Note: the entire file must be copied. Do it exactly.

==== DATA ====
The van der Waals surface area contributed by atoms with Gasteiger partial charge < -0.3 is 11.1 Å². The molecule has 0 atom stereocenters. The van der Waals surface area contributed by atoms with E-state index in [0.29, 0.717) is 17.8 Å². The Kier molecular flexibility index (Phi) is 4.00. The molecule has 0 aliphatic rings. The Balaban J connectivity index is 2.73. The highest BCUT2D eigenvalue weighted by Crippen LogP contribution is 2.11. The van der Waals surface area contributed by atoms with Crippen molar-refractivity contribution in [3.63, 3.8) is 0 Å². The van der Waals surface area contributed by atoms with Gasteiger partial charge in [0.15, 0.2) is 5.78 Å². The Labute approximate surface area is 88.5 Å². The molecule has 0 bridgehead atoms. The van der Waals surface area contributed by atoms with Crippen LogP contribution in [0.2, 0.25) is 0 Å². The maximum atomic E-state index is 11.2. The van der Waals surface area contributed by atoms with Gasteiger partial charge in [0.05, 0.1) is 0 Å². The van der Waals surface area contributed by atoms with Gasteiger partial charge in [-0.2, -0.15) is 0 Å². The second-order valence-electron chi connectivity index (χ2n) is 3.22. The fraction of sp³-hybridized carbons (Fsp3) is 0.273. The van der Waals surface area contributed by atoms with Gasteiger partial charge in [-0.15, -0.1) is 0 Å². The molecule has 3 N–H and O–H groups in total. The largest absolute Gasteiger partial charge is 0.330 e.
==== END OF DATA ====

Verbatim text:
The van der Waals surface area contributed by atoms with Gasteiger partial charge < -0.3 is 11.1 Å². The molecule has 0 atom stereocenters. The van der Waals surface area contributed by atoms with E-state index in [0.29, 0.717) is 17.8 Å². The Kier molecular flexibility index (Phi) is 4.00. The molecule has 0 aliphatic rings. The Balaban J connectivity index is 2.73. The highest BCUT2D eigenvalue weighted by Crippen LogP contribution is 2.11. The van der Waals surface area contributed by atoms with Crippen molar-refractivity contribution in [3.63, 3.8) is 0 Å². The van der Waals surface area contributed by atoms with Gasteiger partial charge in [0.15, 0.2) is 5.78 Å². The Labute approximate surface area is 88.5 Å². The molecule has 0 bridgehead atoms. The van der Waals surface area contributed by atoms with Crippen LogP contribution in [0.2, 0.25) is 0 Å². The maximum atomic E-state index is 11.2. The van der Waals surface area contributed by atoms with Gasteiger partial charge in [0.05, 0.1) is 0 Å². The van der Waals surface area contributed by atoms with Gasteiger partial charge in [-0.2, -0.15) is 0 Å². The second-order valence-electron chi connectivity index (χ2n) is 3.22. The fraction of sp³-hybridized carbons (Fsp3) is 0.273. The van der Waals surface area contributed by atoms with Gasteiger partial charge in [-0.15, -0.1) is 0 Å². The molecule has 3 N–H and O–H groups in total. The largest absolute Gasteiger partial charge is 0.330 e.